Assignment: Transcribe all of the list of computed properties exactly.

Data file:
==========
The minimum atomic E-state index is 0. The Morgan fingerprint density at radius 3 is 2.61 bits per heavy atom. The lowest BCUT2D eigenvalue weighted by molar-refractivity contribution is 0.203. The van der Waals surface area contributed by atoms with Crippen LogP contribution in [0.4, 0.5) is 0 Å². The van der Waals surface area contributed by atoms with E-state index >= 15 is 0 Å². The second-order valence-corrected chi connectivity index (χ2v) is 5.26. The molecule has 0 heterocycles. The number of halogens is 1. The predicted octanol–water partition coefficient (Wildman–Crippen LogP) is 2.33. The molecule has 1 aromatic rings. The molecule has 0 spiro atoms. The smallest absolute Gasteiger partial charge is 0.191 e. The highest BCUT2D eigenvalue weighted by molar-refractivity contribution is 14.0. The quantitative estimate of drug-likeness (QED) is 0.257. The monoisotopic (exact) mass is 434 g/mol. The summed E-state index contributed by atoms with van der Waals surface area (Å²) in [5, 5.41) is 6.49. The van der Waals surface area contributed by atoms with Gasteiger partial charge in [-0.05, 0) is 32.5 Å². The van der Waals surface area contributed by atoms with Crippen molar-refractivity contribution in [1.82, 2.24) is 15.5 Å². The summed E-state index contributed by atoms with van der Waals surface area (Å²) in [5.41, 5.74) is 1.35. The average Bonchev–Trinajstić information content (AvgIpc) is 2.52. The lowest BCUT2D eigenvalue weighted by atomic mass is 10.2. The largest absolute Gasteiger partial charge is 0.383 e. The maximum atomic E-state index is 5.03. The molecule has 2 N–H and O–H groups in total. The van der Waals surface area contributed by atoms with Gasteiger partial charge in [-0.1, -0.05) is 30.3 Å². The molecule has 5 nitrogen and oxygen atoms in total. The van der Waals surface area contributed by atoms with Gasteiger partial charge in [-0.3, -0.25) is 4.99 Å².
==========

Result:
The minimum atomic E-state index is 0. The Morgan fingerprint density at radius 3 is 2.61 bits per heavy atom. The lowest BCUT2D eigenvalue weighted by molar-refractivity contribution is 0.203. The van der Waals surface area contributed by atoms with Crippen LogP contribution in [0.4, 0.5) is 0 Å². The van der Waals surface area contributed by atoms with E-state index >= 15 is 0 Å². The second-order valence-corrected chi connectivity index (χ2v) is 5.26. The molecule has 0 heterocycles. The number of halogens is 1. The predicted octanol–water partition coefficient (Wildman–Crippen LogP) is 2.33. The molecule has 1 aromatic rings. The molecule has 0 spiro atoms. The smallest absolute Gasteiger partial charge is 0.191 e. The highest BCUT2D eigenvalue weighted by molar-refractivity contribution is 14.0. The quantitative estimate of drug-likeness (QED) is 0.257. The monoisotopic (exact) mass is 434 g/mol. The summed E-state index contributed by atoms with van der Waals surface area (Å²) in [5, 5.41) is 6.49. The van der Waals surface area contributed by atoms with Gasteiger partial charge in [-0.05, 0) is 32.5 Å². The van der Waals surface area contributed by atoms with Crippen molar-refractivity contribution in [1.82, 2.24) is 15.5 Å². The summed E-state index contributed by atoms with van der Waals surface area (Å²) in [5.41, 5.74) is 1.35. The average Bonchev–Trinajstić information content (AvgIpc) is 2.52. The lowest BCUT2D eigenvalue weighted by atomic mass is 10.2. The largest absolute Gasteiger partial charge is 0.383 e. The maximum atomic E-state index is 5.03. The molecule has 2 N–H and O–H groups in total. The van der Waals surface area contributed by atoms with Gasteiger partial charge in [-0.1, -0.05) is 30.3 Å². The molecule has 5 nitrogen and oxygen atoms in total. The van der Waals surface area contributed by atoms with Gasteiger partial charge in [-0.3, -0.25) is 4.99 Å².